“When fully implemented, the bank group could unlock up to $27bn to help low-income and fragile states,” bank group president Akinwumi Adesina said on Friday, 26 May.
“What this means is that when this is launched, we can raise an additional $4bn or even more per cycle [every three years] for these least developed low-income countries,” Adesina said during the official closing ceremony of the bank group’s 2023 annual meetings in Sharm El Sheikh, Egypt.
With nearly half its recipient countries classified as fragile states, the African Development Fund contributes to poverty reduction and socio-economic development in those countries by providing concessional funding for their projects and programmes. Nine of the 10 world’s most vulnerable countries to climate change are in sub-Saharan Africa and rely on the resources of the fund.
In a declaration issued at the end of the meetings, the bank’s governors stressed the need for substantial financial resources to support climate adaptation in Africa. This must include the delivery of wealthy nations’ commitment to mobilise $100bn per year in climate finance for developing countries.
“We call for urgent action to double the collective provision of climate finance for adaptation, and operationalisation of new funding arrangements to respond to loss and damage as per decisions of the Conferences of the Parties to the United Nations Framework Convention on Climate Change and the Conference of the Parties to the Paris Agreement, the last sessions of which were held in Sharm El Sheikh, Egypt.”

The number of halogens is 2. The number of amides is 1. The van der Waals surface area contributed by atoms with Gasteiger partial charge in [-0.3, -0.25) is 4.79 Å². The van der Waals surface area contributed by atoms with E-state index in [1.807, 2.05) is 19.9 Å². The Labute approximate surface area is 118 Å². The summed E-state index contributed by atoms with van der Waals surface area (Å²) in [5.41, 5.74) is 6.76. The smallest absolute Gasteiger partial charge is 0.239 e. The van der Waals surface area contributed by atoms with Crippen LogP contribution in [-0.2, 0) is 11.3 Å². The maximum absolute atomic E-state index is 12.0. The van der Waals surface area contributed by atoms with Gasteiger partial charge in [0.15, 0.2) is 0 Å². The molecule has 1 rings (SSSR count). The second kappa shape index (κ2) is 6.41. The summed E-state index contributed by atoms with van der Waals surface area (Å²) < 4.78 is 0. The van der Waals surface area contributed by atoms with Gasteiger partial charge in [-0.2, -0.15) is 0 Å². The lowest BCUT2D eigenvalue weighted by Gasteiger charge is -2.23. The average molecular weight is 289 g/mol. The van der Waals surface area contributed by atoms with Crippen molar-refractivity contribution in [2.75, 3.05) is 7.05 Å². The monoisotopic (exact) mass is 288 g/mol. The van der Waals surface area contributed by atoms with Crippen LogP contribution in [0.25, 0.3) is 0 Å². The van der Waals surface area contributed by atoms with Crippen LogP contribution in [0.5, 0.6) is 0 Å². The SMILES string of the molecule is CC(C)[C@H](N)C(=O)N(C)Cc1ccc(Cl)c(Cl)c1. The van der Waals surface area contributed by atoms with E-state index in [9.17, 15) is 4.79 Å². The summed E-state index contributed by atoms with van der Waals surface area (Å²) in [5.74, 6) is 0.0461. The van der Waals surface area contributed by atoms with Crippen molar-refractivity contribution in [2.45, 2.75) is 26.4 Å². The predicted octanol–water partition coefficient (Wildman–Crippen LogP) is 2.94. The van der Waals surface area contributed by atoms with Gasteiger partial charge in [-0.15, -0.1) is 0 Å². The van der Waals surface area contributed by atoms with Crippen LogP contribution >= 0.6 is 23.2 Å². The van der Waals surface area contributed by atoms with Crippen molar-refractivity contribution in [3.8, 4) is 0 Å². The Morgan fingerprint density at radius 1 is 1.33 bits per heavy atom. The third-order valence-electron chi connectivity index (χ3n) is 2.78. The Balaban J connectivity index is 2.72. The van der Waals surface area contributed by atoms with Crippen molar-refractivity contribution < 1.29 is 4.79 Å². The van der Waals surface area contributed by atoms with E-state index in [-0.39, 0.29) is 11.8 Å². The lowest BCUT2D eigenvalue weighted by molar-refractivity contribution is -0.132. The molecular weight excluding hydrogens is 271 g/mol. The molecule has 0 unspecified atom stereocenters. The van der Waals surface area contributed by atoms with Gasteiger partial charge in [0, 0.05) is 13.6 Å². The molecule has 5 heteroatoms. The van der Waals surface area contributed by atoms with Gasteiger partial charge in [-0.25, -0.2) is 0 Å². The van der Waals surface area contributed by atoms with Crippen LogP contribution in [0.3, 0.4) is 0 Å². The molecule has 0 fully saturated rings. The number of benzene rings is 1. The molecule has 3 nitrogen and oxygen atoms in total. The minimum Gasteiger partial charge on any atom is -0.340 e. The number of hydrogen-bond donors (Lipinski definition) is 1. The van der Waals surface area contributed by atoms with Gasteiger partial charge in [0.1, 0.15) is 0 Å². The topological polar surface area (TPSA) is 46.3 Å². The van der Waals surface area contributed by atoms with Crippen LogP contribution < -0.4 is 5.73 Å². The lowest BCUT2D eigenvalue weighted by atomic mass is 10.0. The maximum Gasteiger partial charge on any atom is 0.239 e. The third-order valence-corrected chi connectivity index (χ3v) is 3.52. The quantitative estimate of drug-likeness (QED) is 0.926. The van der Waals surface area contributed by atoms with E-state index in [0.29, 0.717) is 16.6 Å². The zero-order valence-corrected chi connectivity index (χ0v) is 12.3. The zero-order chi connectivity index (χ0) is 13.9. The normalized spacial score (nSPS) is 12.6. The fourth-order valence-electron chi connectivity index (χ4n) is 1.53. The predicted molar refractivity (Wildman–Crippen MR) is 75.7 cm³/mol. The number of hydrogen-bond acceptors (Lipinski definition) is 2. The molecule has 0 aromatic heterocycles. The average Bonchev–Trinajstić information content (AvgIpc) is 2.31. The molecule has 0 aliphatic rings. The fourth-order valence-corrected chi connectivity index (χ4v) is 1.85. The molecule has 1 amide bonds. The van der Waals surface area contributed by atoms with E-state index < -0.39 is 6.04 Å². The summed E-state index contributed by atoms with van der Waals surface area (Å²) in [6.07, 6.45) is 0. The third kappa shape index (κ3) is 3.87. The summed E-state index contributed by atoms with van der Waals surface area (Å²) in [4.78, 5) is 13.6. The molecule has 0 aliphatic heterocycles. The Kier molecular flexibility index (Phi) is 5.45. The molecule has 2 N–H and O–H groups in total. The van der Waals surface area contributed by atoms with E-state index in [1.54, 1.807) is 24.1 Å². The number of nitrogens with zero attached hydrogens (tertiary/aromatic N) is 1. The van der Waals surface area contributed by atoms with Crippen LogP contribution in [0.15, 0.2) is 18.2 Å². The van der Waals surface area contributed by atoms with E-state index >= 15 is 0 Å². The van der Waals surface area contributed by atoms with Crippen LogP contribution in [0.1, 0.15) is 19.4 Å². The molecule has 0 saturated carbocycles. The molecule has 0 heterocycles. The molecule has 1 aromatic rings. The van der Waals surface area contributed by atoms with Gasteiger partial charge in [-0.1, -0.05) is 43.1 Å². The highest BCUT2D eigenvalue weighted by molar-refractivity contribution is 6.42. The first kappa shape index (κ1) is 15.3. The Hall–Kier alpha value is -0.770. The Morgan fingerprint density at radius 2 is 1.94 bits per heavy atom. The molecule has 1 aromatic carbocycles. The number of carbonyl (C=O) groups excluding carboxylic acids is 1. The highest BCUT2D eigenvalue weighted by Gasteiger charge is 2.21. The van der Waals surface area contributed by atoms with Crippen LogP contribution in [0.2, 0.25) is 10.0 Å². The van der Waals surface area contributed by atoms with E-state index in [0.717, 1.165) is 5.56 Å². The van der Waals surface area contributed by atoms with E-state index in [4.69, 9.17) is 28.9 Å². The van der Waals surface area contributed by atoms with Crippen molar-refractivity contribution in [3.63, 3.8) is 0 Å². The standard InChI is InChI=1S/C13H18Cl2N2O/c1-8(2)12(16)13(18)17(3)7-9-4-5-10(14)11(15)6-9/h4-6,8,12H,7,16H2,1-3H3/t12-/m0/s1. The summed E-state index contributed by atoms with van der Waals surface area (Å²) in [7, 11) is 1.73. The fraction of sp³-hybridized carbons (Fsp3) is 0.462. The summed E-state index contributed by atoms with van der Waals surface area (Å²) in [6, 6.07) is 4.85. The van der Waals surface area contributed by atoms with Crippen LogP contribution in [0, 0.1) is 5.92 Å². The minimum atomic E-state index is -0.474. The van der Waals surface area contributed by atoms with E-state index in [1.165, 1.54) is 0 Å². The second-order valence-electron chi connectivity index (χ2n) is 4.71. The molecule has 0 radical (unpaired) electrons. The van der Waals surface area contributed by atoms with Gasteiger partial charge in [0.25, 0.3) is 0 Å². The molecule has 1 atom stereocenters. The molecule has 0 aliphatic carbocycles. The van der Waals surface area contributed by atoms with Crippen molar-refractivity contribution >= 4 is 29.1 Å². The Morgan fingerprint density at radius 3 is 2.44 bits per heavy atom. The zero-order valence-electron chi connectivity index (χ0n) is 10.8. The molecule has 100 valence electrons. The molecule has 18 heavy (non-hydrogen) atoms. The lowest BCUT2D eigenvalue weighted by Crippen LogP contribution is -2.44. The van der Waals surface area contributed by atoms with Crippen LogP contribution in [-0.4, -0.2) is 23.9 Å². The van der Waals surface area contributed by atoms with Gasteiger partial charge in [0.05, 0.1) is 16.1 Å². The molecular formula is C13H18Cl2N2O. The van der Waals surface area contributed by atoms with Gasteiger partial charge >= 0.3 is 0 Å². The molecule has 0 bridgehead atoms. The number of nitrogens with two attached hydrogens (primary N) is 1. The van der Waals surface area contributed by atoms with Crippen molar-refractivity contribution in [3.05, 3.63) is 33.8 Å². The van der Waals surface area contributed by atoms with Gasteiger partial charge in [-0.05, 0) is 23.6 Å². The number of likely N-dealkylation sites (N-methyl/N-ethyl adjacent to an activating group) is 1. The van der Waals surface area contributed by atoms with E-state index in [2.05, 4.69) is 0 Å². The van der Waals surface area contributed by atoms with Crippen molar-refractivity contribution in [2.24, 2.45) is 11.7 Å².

The bank dedicated this year’s annual meetings to mobilising private-sector financing for climate action and green growth. The event rallied African leaders, development partners and researchers to find practical solutions to raising climate finance, including leveraging on the continent’s natural capital.
Egyptian President Abdel Fattah El-Sisi opened the five-day meetings on Tuesday, calling for “creative solutions” for the complex challenges facing countries, especially those in Africa.
Other dignitaries included the president of the union of the Comoros and chairman of the African Union, Azali Assoumani; Zimbabwe’s president Emmerson Mnangagwa and Tanzania’s vice president Philip Mpango.
Apart from its statutory meetings, the bank’s annual meetings featured a presidential dialogue and three thematic knowledge sessions. The highlights included the launch of the bank group’s flagship 2023 African Economic Outlook Report; a unique celebration of Africa Day, commemorating the 60th anniversary of the African Union and a roundtable discussion on Zimbabwe’s debt-arrears clearance.
“It’s time to put the pain of sanctions behind us by discussing real issues to heal the wounds in Zimbabwe,” Adesina said during the closing press conference.
He said the 2023 annual meetings achieved great success with recognition by its shareholders that the bank was critical to unleashing Africa’s potential.
He stated: “Let us leave Sharm El-Sheikh with a greater commitment. A greater commitment to working together. A greater commitment to building a more resilient Africa.”
The closing ceremony witnessed the handing over of the chairmanship of the boards of governors to Kenya’s finance minister, Njuguna Ndung’u. Kenya will host the 2024 annual meetings.
In his acceptance speech, Ndung’u said Kenya will build on Sharm El Sheikh’s success.